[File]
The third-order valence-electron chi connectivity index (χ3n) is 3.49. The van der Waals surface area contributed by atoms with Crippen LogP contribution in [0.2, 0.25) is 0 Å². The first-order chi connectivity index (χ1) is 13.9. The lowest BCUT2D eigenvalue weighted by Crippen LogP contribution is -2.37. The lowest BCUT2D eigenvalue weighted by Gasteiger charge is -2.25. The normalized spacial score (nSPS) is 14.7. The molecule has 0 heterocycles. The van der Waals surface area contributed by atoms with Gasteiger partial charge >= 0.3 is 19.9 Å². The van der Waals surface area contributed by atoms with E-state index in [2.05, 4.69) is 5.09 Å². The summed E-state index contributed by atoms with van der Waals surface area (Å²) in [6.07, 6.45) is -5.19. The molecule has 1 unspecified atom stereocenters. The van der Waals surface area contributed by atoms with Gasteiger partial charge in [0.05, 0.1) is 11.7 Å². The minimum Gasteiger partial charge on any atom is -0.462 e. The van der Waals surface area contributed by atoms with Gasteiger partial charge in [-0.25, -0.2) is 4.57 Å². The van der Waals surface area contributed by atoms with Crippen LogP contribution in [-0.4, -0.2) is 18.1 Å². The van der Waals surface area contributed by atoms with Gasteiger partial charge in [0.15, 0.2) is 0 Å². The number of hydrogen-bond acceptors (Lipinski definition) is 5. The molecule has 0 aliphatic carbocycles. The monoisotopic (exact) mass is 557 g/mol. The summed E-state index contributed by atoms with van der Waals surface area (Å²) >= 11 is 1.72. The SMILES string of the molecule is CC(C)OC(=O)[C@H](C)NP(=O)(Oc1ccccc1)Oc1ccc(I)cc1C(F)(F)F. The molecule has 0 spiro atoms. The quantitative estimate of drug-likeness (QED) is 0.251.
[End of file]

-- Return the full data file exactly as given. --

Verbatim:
The third-order valence-electron chi connectivity index (χ3n) is 3.49. The van der Waals surface area contributed by atoms with Crippen LogP contribution in [0.2, 0.25) is 0 Å². The first-order chi connectivity index (χ1) is 13.9. The lowest BCUT2D eigenvalue weighted by Crippen LogP contribution is -2.37. The lowest BCUT2D eigenvalue weighted by Gasteiger charge is -2.25. The normalized spacial score (nSPS) is 14.7. The molecule has 0 heterocycles. The van der Waals surface area contributed by atoms with Gasteiger partial charge >= 0.3 is 19.9 Å². The van der Waals surface area contributed by atoms with E-state index in [2.05, 4.69) is 5.09 Å². The summed E-state index contributed by atoms with van der Waals surface area (Å²) in [6.07, 6.45) is -5.19. The molecule has 1 unspecified atom stereocenters. The van der Waals surface area contributed by atoms with Gasteiger partial charge in [0.05, 0.1) is 11.7 Å². The minimum Gasteiger partial charge on any atom is -0.462 e. The van der Waals surface area contributed by atoms with Gasteiger partial charge in [-0.25, -0.2) is 4.57 Å². The van der Waals surface area contributed by atoms with Crippen LogP contribution in [-0.4, -0.2) is 18.1 Å². The van der Waals surface area contributed by atoms with Gasteiger partial charge in [0.15, 0.2) is 0 Å². The number of hydrogen-bond acceptors (Lipinski definition) is 5. The molecule has 0 aliphatic carbocycles. The monoisotopic (exact) mass is 557 g/mol. The summed E-state index contributed by atoms with van der Waals surface area (Å²) >= 11 is 1.72. The SMILES string of the molecule is CC(C)OC(=O)[C@H](C)NP(=O)(Oc1ccccc1)Oc1ccc(I)cc1C(F)(F)F. The molecule has 0 spiro atoms. The quantitative estimate of drug-likeness (QED) is 0.251.